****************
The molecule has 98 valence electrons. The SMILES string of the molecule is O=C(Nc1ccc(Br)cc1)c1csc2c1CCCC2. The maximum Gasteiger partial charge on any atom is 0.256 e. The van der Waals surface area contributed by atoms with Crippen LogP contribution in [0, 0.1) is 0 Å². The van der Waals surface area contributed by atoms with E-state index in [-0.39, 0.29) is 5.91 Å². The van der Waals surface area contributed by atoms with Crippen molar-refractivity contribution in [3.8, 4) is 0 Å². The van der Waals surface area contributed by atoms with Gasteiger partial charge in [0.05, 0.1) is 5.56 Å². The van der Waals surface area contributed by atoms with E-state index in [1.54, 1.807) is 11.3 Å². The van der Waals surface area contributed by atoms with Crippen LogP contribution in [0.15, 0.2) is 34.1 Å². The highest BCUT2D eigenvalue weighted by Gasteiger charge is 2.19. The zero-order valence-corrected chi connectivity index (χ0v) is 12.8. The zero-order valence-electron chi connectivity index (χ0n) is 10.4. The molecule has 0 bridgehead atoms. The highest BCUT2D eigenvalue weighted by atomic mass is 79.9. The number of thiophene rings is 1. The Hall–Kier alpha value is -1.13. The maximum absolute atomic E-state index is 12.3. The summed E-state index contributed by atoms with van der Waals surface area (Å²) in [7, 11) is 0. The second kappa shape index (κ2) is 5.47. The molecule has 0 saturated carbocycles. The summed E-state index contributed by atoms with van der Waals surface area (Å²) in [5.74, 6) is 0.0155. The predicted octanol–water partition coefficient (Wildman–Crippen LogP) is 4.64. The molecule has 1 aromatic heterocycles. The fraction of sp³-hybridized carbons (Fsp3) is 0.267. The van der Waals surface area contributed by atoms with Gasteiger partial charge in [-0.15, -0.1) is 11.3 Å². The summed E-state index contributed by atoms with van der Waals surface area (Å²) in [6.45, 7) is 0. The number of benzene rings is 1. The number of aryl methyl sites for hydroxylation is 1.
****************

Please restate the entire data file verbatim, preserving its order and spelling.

The molecule has 98 valence electrons. The SMILES string of the molecule is O=C(Nc1ccc(Br)cc1)c1csc2c1CCCC2. The maximum Gasteiger partial charge on any atom is 0.256 e. The van der Waals surface area contributed by atoms with Crippen LogP contribution in [0, 0.1) is 0 Å². The van der Waals surface area contributed by atoms with E-state index in [-0.39, 0.29) is 5.91 Å². The van der Waals surface area contributed by atoms with Crippen molar-refractivity contribution in [3.8, 4) is 0 Å². The van der Waals surface area contributed by atoms with Gasteiger partial charge in [0.05, 0.1) is 5.56 Å². The van der Waals surface area contributed by atoms with E-state index in [1.54, 1.807) is 11.3 Å². The van der Waals surface area contributed by atoms with Crippen LogP contribution in [0.15, 0.2) is 34.1 Å². The highest BCUT2D eigenvalue weighted by Gasteiger charge is 2.19. The zero-order valence-corrected chi connectivity index (χ0v) is 12.8. The zero-order valence-electron chi connectivity index (χ0n) is 10.4. The molecule has 0 bridgehead atoms. The highest BCUT2D eigenvalue weighted by atomic mass is 79.9. The number of thiophene rings is 1. The Hall–Kier alpha value is -1.13. The maximum absolute atomic E-state index is 12.3. The summed E-state index contributed by atoms with van der Waals surface area (Å²) in [7, 11) is 0. The second kappa shape index (κ2) is 5.47. The molecule has 0 saturated carbocycles. The summed E-state index contributed by atoms with van der Waals surface area (Å²) in [5.74, 6) is 0.0155. The predicted octanol–water partition coefficient (Wildman–Crippen LogP) is 4.64. The molecule has 1 aromatic heterocycles. The fraction of sp³-hybridized carbons (Fsp3) is 0.267. The van der Waals surface area contributed by atoms with Gasteiger partial charge in [-0.15, -0.1) is 11.3 Å². The summed E-state index contributed by atoms with van der Waals surface area (Å²) in [6.45, 7) is 0. The number of benzene rings is 1. The number of aryl methyl sites for hydroxylation is 1.